- 1 Advantages of Co-Investments as Private-Equity Capital Becomes Scarce
- 1.1 Empowering Investors through PE Co-Investments
- 1.2 Navigating Turbulent Waters: The Rise of Co-Investing
- 1.3 Adapting to Industry Shifts: Co-Investment in a Changing Landscape
- 1.4 Meeting the Demand: Co-Investments in a Scarce Debt Environment
- 1.5 Family Offices: Pioneering the Co-Investment Frontier
- 1.6 Embracing the Benefits of Co-Investing
- 1.7 Navigating Challenges and Pitfalls
- 1.8 Addressing Conflicts and Regulatory Considerations
- 1.9 Conclusion: Navigating the Co-Investment Landscape
Advantages of Co-Investments as Private-Equity Capital Becomes Scarce
In the realm of investment, co-investments have emerged as a strategic approach that not only offers enhanced transparency and control but also holds the potential for elevated returns. Particularly significant within the domain of private equity (PE), co-investments provide a unique opportunity for investors to directly participate in specific deals alongside PE funds, granting them a level of visibility and influence that traditional investment avenues often lack.
Empowering Investors through PE Co-Investments
In sharp contrast to the conventional model of committing to long-term PE funds spanning 8 to 12 years, where investors often lack insight into the companies targeted for acquisition, co-investments present a distinctive proposition. Co-investors are afforded the chance to collaborate with PE managers and general partners (GPs) to invest in meticulously selected deals. This partnership not only guarantees visibility into the investment process but also preserves the discretion that investors seek.
In the quest for novel capital sources, fund managers find themselves turning to co-investments as a viable solution. Simultaneously, investors are drawn to this avenue as it offers a means to reduce the financial burden of fees. According to Pitchbook data, the total capital raised for co-investments alongside PE managers surged from $4 billion in 2010 to an impressive $10.3 billion in 2022. This trend is projected to continue, with co-investments potentially capitalizing on the prevailing environment of subdued fundraising activities.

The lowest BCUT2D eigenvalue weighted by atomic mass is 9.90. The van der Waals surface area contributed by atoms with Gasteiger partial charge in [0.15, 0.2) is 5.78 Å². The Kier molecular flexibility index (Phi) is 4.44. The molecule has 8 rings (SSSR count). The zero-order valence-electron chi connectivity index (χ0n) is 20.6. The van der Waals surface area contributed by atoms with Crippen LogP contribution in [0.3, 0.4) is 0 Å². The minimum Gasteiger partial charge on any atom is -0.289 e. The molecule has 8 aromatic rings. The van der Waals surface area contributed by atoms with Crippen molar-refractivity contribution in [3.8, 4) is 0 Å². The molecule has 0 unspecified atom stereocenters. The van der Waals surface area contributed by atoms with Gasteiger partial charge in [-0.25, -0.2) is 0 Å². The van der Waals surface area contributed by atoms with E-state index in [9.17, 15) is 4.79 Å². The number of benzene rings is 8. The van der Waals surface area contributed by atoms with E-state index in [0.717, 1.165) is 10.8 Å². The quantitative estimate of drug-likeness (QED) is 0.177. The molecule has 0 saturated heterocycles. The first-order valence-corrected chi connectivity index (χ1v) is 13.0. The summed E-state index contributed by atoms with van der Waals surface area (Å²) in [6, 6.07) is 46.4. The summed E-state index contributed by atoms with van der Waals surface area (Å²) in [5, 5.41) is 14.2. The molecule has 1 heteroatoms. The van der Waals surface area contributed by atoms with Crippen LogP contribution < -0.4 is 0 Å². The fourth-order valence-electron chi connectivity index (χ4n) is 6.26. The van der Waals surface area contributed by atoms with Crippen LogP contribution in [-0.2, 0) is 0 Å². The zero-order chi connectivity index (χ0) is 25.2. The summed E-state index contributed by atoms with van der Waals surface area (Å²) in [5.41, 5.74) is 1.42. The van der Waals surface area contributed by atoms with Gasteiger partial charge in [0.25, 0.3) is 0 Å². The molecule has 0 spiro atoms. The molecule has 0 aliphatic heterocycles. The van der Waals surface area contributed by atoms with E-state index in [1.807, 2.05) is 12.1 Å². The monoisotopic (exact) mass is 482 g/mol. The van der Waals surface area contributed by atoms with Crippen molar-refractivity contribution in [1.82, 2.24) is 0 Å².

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Adapting to Industry Shifts: Co-Investment in a Changing Landscape
The year 2022 witnessed a substantial decrease in the number of private equity funds, dropping from 1,129 to 597. This shift was driven by a cautious approach adopted by limited partners (LPs) who focused on experienced managers. Consequently, emerging managers encountered formidable challenges, with fundraising for inaugural private equity funds hitting a nine-year low. To bridge the equity gap, general partners (GPs) turned to co-investments. This strategy not only addressed the immediate funding requirements but also allowed GPs to allocate more time to raising subsequent commingled funds. Additionally, co-investments facilitated portfolio diversification and extended investment periods, providing the flexibility to stay out of the market for longer durations.
Meeting the Demand: Co-Investments in a Scarce Debt Environment